Stressful Lifestyle, Type A Behavior Linked to StrokeLast Updated: September 03, 2012. Stressful habits and type A behavior correlate with an increased risk of stroke, according to a study published online Aug. 27 in the Journal of Neurology, Neurosurgery & Psychiatry.
MONDAY, Sept. 3 (HealthDay News) -- Stressful habits and type A behavior correlate with an increased risk of stroke, according to a study published online Aug. 27 in the Journal of Neurology, Neurosurgery & Psychiatry.
Jose Antonio Egido, M.D., from the Hospital Clinico Universitario San Carlos in Madrid, and colleagues evaluated psycho-physical stress as a risk factor for stroke in a case-control study. Data were used for 150 patients (age 18 to 65 years) with incident stroke and 300 controls who were neighbors recruited from the census registry.
The researchers found that, after adjustment for confounding variables, stroke was significantly correlated with the following variables of stress: Holmes & Rahe questionnaire of life events values >150 (odds ratio [OR], 3.84); Recall Scale of Type A Behavior values >24 (OR, 2.23); male gender (OR, 9.33); high consumption of energy-providing beverages (OR, 2.63); current or ex-smoker (OR, 2.08 and 2.35, respectively); cardiac arrhythmia (OR, 3.18); and Epworth scale ≥9 (OR, 2.83).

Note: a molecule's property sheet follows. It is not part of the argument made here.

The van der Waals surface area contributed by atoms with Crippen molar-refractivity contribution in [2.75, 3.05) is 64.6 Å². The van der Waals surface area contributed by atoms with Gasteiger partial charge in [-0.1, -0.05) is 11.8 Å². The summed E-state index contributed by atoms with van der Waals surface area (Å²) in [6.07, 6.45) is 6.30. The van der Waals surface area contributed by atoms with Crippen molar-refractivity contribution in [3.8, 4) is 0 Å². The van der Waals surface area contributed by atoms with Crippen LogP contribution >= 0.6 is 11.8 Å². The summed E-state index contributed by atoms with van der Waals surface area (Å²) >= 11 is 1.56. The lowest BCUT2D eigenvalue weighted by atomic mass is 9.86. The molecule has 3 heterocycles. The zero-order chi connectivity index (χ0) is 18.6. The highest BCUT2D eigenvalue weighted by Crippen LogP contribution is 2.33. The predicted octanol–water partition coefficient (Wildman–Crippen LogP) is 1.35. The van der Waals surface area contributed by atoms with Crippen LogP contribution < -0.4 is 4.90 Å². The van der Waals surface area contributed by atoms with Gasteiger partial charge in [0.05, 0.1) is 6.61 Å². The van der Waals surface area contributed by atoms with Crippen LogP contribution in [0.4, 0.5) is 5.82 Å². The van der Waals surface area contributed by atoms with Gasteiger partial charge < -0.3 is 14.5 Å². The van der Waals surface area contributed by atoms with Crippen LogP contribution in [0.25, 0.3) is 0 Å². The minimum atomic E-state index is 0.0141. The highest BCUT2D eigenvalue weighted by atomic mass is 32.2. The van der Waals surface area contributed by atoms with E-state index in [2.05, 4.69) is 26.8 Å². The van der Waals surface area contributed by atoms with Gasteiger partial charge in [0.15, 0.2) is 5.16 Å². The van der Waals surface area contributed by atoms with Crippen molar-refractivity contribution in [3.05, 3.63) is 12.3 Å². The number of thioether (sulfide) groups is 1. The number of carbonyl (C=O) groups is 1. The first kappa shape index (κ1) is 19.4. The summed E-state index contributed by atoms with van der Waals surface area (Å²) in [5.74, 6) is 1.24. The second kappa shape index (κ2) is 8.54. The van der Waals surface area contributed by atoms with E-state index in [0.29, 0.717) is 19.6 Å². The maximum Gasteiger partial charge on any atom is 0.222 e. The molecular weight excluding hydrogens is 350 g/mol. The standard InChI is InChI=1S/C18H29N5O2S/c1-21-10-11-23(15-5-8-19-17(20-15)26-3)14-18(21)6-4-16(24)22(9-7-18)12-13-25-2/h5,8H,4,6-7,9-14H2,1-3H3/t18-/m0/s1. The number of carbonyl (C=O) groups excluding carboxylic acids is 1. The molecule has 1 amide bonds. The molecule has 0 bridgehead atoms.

"Psycho-physical stress factors related to stressful lifestyle and type A personality are associated with stroke, independently of other risk factors and unhealthy lifestyle," the authors write. "Addressing the influence of psychophysical factors on stroke could constitute an additional therapeutic line in the primary prevention of stroke in the at-risk population and, as such, warrants further investigation."